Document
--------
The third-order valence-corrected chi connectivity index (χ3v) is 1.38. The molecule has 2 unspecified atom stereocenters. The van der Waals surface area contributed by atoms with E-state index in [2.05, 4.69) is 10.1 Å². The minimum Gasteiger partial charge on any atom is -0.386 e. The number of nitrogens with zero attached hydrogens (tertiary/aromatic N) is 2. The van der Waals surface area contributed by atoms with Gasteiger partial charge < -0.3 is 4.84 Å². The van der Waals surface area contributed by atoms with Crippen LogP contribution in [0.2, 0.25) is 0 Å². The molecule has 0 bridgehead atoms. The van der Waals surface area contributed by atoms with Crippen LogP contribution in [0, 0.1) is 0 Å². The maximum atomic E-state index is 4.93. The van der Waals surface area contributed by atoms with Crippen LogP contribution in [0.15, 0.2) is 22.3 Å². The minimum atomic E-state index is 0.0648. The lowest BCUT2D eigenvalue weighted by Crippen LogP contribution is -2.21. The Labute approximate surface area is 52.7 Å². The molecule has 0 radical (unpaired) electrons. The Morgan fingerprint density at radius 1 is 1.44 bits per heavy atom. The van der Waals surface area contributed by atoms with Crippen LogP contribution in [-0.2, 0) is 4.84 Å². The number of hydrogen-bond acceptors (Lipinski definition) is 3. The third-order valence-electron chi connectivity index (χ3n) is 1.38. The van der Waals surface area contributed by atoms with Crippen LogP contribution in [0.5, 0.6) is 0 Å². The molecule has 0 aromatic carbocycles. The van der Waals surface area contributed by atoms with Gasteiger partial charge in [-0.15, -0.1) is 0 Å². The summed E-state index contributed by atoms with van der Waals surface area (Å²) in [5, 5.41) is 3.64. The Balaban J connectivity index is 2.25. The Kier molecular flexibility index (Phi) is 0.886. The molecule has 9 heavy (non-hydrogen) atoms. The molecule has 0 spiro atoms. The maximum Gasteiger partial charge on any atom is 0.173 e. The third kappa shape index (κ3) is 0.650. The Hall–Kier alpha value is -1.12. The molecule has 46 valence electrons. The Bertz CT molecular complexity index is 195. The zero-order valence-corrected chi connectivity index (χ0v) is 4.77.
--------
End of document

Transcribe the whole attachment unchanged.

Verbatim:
The third-order valence-corrected chi connectivity index (χ3v) is 1.38. The molecule has 2 unspecified atom stereocenters. The van der Waals surface area contributed by atoms with E-state index in [2.05, 4.69) is 10.1 Å². The minimum Gasteiger partial charge on any atom is -0.386 e. The number of nitrogens with zero attached hydrogens (tertiary/aromatic N) is 2. The van der Waals surface area contributed by atoms with Gasteiger partial charge < -0.3 is 4.84 Å². The van der Waals surface area contributed by atoms with Crippen LogP contribution in [0.2, 0.25) is 0 Å². The molecule has 0 bridgehead atoms. The van der Waals surface area contributed by atoms with Crippen LogP contribution in [0, 0.1) is 0 Å². The maximum atomic E-state index is 4.93. The van der Waals surface area contributed by atoms with Crippen LogP contribution in [0.15, 0.2) is 22.3 Å². The minimum atomic E-state index is 0.0648. The lowest BCUT2D eigenvalue weighted by Crippen LogP contribution is -2.21. The Labute approximate surface area is 52.7 Å². The molecule has 0 radical (unpaired) electrons. The Morgan fingerprint density at radius 1 is 1.44 bits per heavy atom. The van der Waals surface area contributed by atoms with Crippen LogP contribution in [-0.2, 0) is 4.84 Å². The number of hydrogen-bond acceptors (Lipinski definition) is 3. The third-order valence-electron chi connectivity index (χ3n) is 1.38. The van der Waals surface area contributed by atoms with Crippen LogP contribution in [0.5, 0.6) is 0 Å². The molecule has 0 aromatic carbocycles. The van der Waals surface area contributed by atoms with Gasteiger partial charge in [-0.15, -0.1) is 0 Å². The summed E-state index contributed by atoms with van der Waals surface area (Å²) in [5, 5.41) is 3.64. The Balaban J connectivity index is 2.25. The Kier molecular flexibility index (Phi) is 0.886. The molecule has 9 heavy (non-hydrogen) atoms. The molecule has 0 spiro atoms. The maximum Gasteiger partial charge on any atom is 0.173 e. The third kappa shape index (κ3) is 0.650. The Hall–Kier alpha value is -1.12. The molecule has 46 valence electrons. The Bertz CT molecular complexity index is 195. The zero-order valence-corrected chi connectivity index (χ0v) is 4.77.